1. Inhibitors of P-gp include cyclosporine, ketoconazole, protease inhibitors, and tarcolimus.
  2. Symptoms of colchicine toxicity may be delayed by up to 12 hours, therefore all patients who are suspected of taking an overdose should be referred for immediate medical assessment.
  3. All patients should be monitored for 24 hours.

Early symptoms include abdominal pain, nausea, vomiting and diarrhoea. Symptoms occurring after 1 to 7 days include: confusion, cardiac, renal and hepatic impairment, respiratory distress, hyperpyrexia and bone marrow depression. There is no specific antidote for colchicine toxicity; charcoal may be considered, but treatment is supportive.
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How should I take colchicine?

Colchicine should be taken at an initial dose of 1.2mg followed by 1 tablet every 2 hours until the gouty pain is relieved, gastrointestinal symptoms develop, or the maximum dose is reached.
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How long do you prescribe colchicine?

How long to take it for – If you have gout, you’ll usually take colchicine for just a few days. Your doctor will tell you how long to take it for. For familial Mediterranean fever (FMF), your doctor will usually recommend taking this medicine long-term.
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How do you monitor for colchicine toxicity?

Published: March 2011 Prescriber Update 32(1): 2 March 2011 Colchicine is approved for the treatment of acute gout when non-steroidal anti-inflammatory drugs are contraindicated or have previously been unsuccessful. Colchicine has a low threshold for toxicity and must be used with extreme care.

Colchicine is only indicated for intermittent use and patients will often initiate treatment themselves; therefore the potential exists for a severe drug interaction to occur. Colchicine is metabolised by cytochrome P450 3A4 (CYP3A4) and excreted via the P-glycoprotein (P-gp) transport system. For patients with renal or hepatic impairment, concurrent administration of colchicine with strong CYP 3A4 inhibitors or P-gp inhibitors is contraindicated.

For patients with normal renal and hepatic function a reduction in colchicine dose is recommended when concurrent treatment with a strong CYP 3A4 inhibitor or a P-gp inhibitor is required. Strong CYP3A4 inhibitors include protease inhibitors, imidazoles and clarithromycin; moderate inhibitors include simvastatin and erythromycin.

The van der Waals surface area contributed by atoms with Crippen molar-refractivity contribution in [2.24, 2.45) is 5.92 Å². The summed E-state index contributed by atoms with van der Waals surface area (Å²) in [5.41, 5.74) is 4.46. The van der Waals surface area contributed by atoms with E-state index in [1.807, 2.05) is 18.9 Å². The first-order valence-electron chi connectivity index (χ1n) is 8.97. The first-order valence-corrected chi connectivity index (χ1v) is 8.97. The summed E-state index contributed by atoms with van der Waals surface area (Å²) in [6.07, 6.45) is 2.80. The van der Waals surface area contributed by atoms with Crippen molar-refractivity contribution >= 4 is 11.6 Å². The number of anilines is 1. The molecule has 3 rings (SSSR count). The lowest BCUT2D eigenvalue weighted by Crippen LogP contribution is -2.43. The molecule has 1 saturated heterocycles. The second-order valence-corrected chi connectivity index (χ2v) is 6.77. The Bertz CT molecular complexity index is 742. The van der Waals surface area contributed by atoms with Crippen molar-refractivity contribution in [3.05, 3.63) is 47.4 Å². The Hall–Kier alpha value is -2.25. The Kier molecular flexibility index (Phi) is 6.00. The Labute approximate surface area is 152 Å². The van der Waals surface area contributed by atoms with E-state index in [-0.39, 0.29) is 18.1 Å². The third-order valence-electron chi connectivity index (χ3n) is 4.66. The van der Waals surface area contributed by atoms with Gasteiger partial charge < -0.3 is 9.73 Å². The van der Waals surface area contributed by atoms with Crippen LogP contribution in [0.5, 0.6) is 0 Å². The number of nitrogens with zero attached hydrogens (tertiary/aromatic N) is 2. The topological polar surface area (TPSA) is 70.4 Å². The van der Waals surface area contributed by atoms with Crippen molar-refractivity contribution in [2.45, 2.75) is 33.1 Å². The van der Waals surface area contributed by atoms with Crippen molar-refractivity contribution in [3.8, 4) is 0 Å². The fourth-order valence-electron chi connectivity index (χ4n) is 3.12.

Inhibitors of P-gp include cyclosporine, ketoconazole, protease inhibitors, and tarcolimus. Symptoms of colchicine toxicity may be delayed by up to 12 hours, therefore all patients who are suspected of taking an overdose should be referred for immediate medical assessment. All patients should be monitored for 24 hours.

Pharmacology – Gout drugs, Allopurinol, Colchicine for nursing RN PN NCLEX

Early symptoms include abdominal pain, nausea, vomiting and diarrhoea. Symptoms occurring after 1 to 7 days include: confusion, cardiac, renal and hepatic impairment, respiratory distress, hyperpyrexia and bone marrow depression. There is no specific antidote for colchicine toxicity; charcoal may be considered, but treatment is supportive.
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What are the symptoms of colchicine toxicity?

Case Definition: Colchicine Ingestion of colchicine typically leads to profuse vomiting and diarrhea, which can be bloody, followed by hypovolemic shock and multisystem organ failure within 24-72 hours. Coma, convulsions, and sudden death might also occur.
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Does colchicine affect the liver or kidneys?

In high doses, however, colchicine is associated with severe toxicity which can involve the liver.